Clarification regarding deduction of tax at source from payment of rent

1. The Finance Act, 1994 introduced section 194-I in the Income-tax Act, 1961, which provides for deduction of tax at source from payment of income by way of rent. This section as amended by Finance Act, 1995 reads as follows :

‘194-I. Any person, not being an individual or a Hindu undivided family, who is responsible for paying to any person any income by way of rent, shall, at the time of credit of such income to the account of the payee or at the time of payment thereof in cash or by the issue of cheque or draft or by any other mode, whichever is earlier, deduct income-tax thereon at the rate of—

    (a)   fifteen per cent if the payee is an individual or a Hindu undivided family; and

    (b)   twenty per cent in other cases :

Provided that no deduction shall be made under this section where the amount of such income, or as the case may be, the aggregate of the amount of such income credited or paid or likely to be credited or paid during the financial year by the aforesaid person to the account of, or, to the payee, does not exceed one hundred and twenty thousand rupees.

Explanation : For the purposes of this section—

     (i)   “rent” means any payment, by whatever name called, under any lease, sub-lease, tenancy or any other agreement or arrangement for the use of any land or any building (including factory building), together with furniture, fittings and the land appurtenant thereto, whether or not such building is owned by the payee,

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   (ii)   where any income is credited to any account, whether called “Suspense Account” or by any other name, in the books of account of the person liable to pay such income, such crediting shall be deemed to be credit of such income to the account of the payee and the provisions of this section shall apply accordingly.’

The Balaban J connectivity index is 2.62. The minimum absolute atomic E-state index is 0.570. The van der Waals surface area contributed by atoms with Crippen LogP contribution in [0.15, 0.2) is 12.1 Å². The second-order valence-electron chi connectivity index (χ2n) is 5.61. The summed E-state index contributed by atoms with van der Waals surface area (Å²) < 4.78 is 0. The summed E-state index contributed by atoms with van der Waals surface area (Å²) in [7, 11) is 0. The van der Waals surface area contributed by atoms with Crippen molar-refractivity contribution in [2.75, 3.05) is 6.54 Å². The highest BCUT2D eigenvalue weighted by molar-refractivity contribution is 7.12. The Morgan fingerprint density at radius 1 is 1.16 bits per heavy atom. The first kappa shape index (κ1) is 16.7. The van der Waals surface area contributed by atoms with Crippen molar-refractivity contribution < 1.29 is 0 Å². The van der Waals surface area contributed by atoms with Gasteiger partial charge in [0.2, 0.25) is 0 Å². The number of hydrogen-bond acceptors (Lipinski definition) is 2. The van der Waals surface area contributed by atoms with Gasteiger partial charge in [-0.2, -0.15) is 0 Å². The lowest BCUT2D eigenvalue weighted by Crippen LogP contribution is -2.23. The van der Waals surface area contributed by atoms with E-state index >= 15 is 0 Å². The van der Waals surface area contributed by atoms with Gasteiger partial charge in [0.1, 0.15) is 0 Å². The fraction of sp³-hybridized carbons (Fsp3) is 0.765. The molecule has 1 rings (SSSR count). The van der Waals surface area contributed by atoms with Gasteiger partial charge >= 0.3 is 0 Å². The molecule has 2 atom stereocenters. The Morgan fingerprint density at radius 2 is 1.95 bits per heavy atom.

The Board has received a number of queries from various persons regarding the application of the aforesaid provision. These queries have been carefully considered by the Board and the following clarifications are issued for information and guidance of all concerned :

Query No. 1        :    Whether tax is required to be deducted at source where rent has been paid in advance before 1-6-1994?

Answer               :    Where an advance of rent has been paid before 1-6-1994, there is no requirement for deduction of tax at source.

Query No. 2        :    Whether tax is required to be deducted at source where a non-refundable deposit has been made by the tenant?

Answer               :    In cases where the tenant makes a non-refundable deposit tax would have to be deducted at source as such deposit represents the consideration for the use of the land or the building, etc., and, therefore, partakes of the nature of rent as defined in section 194-I. If, however, the deposit is refundable, no tax would be deductible at source. It is further clarified that if the deposit carries interest, the tax to be deducted on the amount of interest will be governed by section 194A of the Income-tax Act.

Query No. 3        :    Whether the tax is to be deducted at source from warehousing charges?

Answer               :    The term ‘rent’ as defined in Explanation (i) below section 194-I means any payment by whatever name called, under any lease, sub-lease, tenancy or any other agreement or arrangement for the use of any building or land. Therefore, the warehousing charges will be subject to deduction of tax under section 194-I.

Query No. 4        :    On what amount the tax is to be deducted at source if the rentals include municipal tax, ground rent, etc. ?

Answer               :    The basis of tax deduction at source under section 194-I is “income by way of rent”. Rent has been defined, in the Explanation (i) of section 194-I, to mean any payment under any lease, tenancy, agreement, etc., for the use of any land or building. Thus, if the municipal taxes, ground rent, etc., are borne by the tenant, no tax will be deducted on such sum.

Query No. 5        :    Whether section 194-I is applicable to rent paid for the use of only a part or a portion of any land or building ?

Answer               :    Yes, the definition of the term “any land” or “any building” would include a part or a portion of such land or building.

Circular : No. 718, dated 22-8-1995

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Category : Income Tax (25143)
Type : Circulars (7506) Notifications/Circulars (30263)

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